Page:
It takes a special person to want to run for office, any office. This includes a small town mayor all the way up to the President of the United States. Most believe that people who are involved in or have a passion for politics must run for office. That, however, is not the case for the majority of political enthusiasts, including myself. Here is a list of 15 jobs that keep you involved in politics, but out of running:

 

1. Speechwriter

This is for all of you who love to write. Not every candidate writes his or her own speeches, in fact, most don’t. Candidates and politicians want someone with impeccable writing skills, persuasion skills, and the ability to make a candidate look good. You can become a speechwriter with a political science degree, an English degree, or a journalism degree. Speechwriters don’t receive too much credit, but they have the potential to receive the big bucks and the satisfaction of someone huge using their words.

2. Political Advisor

Political advisors have the job of trying to make the candidate look good. They oversee how he or she dresses, acts, addresses certain people, and basically becomes the politician’s life coach. In some cases, they won’t only be in charge of the candidate, but his or her family, friends, and other staff as well. They need to be kind but stern and know how to make their candidates appeal to the masses.

3. Political Director

Political directors manage campaigns. They’re also called “campaign managers,” which is pretty straightforward–they manage the campaign. Based on how big the campaign is, they could be in charge of interns, other employees, and act as the “head” of the campaign. In some cases, they could also become the advisor. In smaller campaigns, there is a bigger director over them.

4. Marketing Manager

You better have a marketing degree for this one. Marketing managers are in charge of television ads, newspaper ads, logos, campaign presentation, and basically anything that has to do with putting the candidate’s name out there in a good light. Depending on who they are helping and how they want to help, they may be in charge of digging up dirt on the competitor and putting that in advertisements as well.

5. Political Correspondent

These are the people you see on the news reporting about politics. Think Carl Cameron, Chuck Todd, even Anderson Cooper. They don’t necessarily have to report on politicians, but what is going on around the world as well. They can give their thoughts more openly than normal reporters, plus it is hard not to be biased when reporting such information. If you love the camera, news, and politics, this may be for you.

 

6. Journalist

Slightly different than a political correspondent, a journalist deals more with the paper side of news. You could be an online journalist or a paper journalist. These types usually write unbiased information on events or people. Being a journalist can be difficult, but is worth the hard work to hold public officials accountable.

7. Campaign Event Director

This is usually for larger campaigns, since the smaller ones place more tasks on one person, such as the political director. Campaign event directors are in charge of meetings, fundraisers, and other events to promote the candidate. Think of an event planner, but for one person for a year.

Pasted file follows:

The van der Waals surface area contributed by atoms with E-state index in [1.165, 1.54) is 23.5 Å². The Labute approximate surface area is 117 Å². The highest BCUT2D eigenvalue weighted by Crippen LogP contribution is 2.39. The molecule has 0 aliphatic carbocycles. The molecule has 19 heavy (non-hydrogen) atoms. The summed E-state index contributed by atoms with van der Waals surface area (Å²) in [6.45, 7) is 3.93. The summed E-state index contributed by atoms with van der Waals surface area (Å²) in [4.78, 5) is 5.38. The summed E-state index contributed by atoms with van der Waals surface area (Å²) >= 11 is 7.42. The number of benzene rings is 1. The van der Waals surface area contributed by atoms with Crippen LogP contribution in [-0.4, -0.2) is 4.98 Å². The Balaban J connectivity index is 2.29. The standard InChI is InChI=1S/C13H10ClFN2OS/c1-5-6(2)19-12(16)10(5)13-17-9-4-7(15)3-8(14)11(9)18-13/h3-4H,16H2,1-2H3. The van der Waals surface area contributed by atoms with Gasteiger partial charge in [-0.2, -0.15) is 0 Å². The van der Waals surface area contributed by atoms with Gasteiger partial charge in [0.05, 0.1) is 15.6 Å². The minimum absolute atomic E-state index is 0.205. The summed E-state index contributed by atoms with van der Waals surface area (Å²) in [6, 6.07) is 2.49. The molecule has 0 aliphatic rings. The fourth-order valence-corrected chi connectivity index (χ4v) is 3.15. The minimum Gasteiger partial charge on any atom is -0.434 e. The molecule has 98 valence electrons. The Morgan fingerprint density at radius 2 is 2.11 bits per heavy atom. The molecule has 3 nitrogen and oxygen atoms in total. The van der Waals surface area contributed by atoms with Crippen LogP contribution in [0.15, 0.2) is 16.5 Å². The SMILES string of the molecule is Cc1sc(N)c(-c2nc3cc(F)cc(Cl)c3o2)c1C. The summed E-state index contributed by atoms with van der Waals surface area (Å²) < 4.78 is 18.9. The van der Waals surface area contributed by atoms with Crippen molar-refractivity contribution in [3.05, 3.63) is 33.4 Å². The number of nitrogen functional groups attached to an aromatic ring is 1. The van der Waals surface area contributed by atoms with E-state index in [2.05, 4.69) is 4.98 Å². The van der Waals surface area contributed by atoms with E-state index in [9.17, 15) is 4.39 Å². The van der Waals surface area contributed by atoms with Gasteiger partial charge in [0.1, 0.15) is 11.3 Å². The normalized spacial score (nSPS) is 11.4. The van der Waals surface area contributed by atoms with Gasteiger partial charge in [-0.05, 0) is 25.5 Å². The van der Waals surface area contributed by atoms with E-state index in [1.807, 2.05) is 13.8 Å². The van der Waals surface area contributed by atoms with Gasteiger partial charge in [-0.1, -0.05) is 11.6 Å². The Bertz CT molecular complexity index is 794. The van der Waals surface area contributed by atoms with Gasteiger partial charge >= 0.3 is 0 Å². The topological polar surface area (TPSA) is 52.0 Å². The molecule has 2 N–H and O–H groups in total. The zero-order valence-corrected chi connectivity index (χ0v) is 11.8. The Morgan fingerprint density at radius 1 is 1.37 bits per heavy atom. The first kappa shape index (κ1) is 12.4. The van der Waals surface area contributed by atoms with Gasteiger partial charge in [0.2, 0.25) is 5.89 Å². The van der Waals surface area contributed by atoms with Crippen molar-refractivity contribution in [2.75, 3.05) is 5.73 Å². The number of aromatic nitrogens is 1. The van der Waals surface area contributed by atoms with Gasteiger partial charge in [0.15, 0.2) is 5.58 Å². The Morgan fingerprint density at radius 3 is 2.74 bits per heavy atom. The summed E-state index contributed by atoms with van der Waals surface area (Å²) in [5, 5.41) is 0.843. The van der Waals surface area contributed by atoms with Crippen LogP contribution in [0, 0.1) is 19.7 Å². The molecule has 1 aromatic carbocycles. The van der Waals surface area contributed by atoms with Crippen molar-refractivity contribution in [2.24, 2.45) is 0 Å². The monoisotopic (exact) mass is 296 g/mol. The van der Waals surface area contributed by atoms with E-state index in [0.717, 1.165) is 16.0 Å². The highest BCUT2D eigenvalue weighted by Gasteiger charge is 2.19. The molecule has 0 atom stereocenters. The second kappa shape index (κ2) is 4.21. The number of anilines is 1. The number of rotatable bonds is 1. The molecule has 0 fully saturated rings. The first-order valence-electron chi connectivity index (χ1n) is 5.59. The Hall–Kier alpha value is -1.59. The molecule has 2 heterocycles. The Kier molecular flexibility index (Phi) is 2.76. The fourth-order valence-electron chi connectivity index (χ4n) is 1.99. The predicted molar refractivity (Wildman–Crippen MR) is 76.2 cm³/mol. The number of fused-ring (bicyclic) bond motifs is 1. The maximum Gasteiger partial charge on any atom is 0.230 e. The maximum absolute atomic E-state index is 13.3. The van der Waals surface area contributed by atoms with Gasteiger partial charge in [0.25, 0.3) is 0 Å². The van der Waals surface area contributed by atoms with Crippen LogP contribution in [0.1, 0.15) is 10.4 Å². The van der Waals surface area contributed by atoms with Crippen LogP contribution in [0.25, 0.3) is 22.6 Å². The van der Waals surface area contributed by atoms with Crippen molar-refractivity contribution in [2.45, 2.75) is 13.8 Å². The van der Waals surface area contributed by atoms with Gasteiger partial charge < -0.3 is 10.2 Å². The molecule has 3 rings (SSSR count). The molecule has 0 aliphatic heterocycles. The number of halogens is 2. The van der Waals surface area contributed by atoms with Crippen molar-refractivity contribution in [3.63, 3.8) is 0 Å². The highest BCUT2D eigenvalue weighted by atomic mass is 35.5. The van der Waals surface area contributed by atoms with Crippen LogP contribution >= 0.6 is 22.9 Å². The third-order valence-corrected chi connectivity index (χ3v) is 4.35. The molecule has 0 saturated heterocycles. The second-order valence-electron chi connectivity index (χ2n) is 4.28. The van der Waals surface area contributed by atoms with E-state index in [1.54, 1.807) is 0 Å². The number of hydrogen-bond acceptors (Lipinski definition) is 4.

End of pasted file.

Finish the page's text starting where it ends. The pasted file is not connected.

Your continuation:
8. Elections Manager

These people make sure the voting is running smoothly. Not for the entire constituency, but maybe in a certain county. They oversee who works the voting center, how the people are ensured privacy and comfortability in voting, and are responsible for making sure the results are in on time and efficiently.

9. Social Media Manager

These people are social media savvy, and probably have a bit of a marketing background. They may run the social media altogether, or they check what the candidate posts to Twitter, Facebook, Instagram, etc to make sure it is appropriate and positive.

10. Political Campaign Field Representative

This is more of an intern job, however, it is a good start to staying in shape, networking, and meeting a lot of voters. Field representatives may or may not get paid, but it is a great way to get a foot in the door.

 

11. Lobbyist

They are amazing persuaders. Their job is to influence government officials on their choices from drafting legislation to voting on bills to propping up other people of power and influence. Lobbyists must have some serious connections and experience in order to be truly taken seriously.

12. Legislative Correspondent

They are in charge of dealing with the public’s comments. They mostly deal with phone calls or emails, but their job doesn’t stop there. Legislative correspondents deal with a few legislative issues, as well.

13. Finance Director

Finance directors get to deal with the crossroads of money and politics, as they oversee all of the funds of a campaign. Where the money goes, how much, what the budget is, and so on.

14. Policy Analyst

Policy analysts gather information and analyze it to assist in planning, development, interpretation, and review of government and industrial policies.

15. Teacher or Professor

You may love politics, but do not desire a job in the thick of the political world. Becoming a teacher or professor and teaching about politics will help fulfill your craving for the political world. You’ll need to be unbiased and extremely informative while teaching the younger generation about politics and government.

Amy G
CONTRIBUTOR
Amy can't wait for the day when she has a big house in Texas, 7 well-dressed kids, 3 dogs, her high school sweetheart as her husband, and a job that allows her to write to her heart's content, wear Lilly and accessorize with Kate. Sophomore at SEMO with a double major and double minor.

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